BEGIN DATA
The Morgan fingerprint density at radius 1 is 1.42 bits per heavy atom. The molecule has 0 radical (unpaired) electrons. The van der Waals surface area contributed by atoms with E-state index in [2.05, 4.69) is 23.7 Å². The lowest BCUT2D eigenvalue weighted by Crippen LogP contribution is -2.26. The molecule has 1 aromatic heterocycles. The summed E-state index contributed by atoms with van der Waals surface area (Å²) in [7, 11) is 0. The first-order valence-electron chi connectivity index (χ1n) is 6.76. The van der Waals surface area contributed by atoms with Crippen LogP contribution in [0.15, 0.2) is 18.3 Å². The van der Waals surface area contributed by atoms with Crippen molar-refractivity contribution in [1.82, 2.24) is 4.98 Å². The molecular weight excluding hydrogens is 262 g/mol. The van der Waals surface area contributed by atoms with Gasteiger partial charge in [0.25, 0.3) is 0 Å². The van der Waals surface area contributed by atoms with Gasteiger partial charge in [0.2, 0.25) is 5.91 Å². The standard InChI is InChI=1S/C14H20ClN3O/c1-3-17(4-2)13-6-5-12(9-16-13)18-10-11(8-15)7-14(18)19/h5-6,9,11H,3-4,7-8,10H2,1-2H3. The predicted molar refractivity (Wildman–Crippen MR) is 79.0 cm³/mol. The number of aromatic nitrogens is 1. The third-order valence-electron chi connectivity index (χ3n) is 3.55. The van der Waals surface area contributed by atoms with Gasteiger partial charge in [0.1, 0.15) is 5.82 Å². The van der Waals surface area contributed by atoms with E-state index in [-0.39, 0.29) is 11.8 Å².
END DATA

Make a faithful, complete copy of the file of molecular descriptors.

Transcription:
The Morgan fingerprint density at radius 1 is 1.42 bits per heavy atom. The molecule has 0 radical (unpaired) electrons. The van der Waals surface area contributed by atoms with E-state index in [2.05, 4.69) is 23.7 Å². The lowest BCUT2D eigenvalue weighted by Crippen LogP contribution is -2.26. The molecule has 1 aromatic heterocycles. The summed E-state index contributed by atoms with van der Waals surface area (Å²) in [7, 11) is 0. The first-order valence-electron chi connectivity index (χ1n) is 6.76. The van der Waals surface area contributed by atoms with Crippen LogP contribution in [0.15, 0.2) is 18.3 Å². The van der Waals surface area contributed by atoms with Crippen molar-refractivity contribution in [1.82, 2.24) is 4.98 Å². The molecular weight excluding hydrogens is 262 g/mol. The van der Waals surface area contributed by atoms with Gasteiger partial charge in [0.25, 0.3) is 0 Å². The van der Waals surface area contributed by atoms with Gasteiger partial charge in [0.2, 0.25) is 5.91 Å². The standard InChI is InChI=1S/C14H20ClN3O/c1-3-17(4-2)13-6-5-12(9-16-13)18-10-11(8-15)7-14(18)19/h5-6,9,11H,3-4,7-8,10H2,1-2H3. The predicted molar refractivity (Wildman–Crippen MR) is 79.0 cm³/mol. The number of aromatic nitrogens is 1. The third-order valence-electron chi connectivity index (χ3n) is 3.55. The van der Waals surface area contributed by atoms with Gasteiger partial charge in [0.1, 0.15) is 5.82 Å². The van der Waals surface area contributed by atoms with E-state index in [-0.39, 0.29) is 11.8 Å².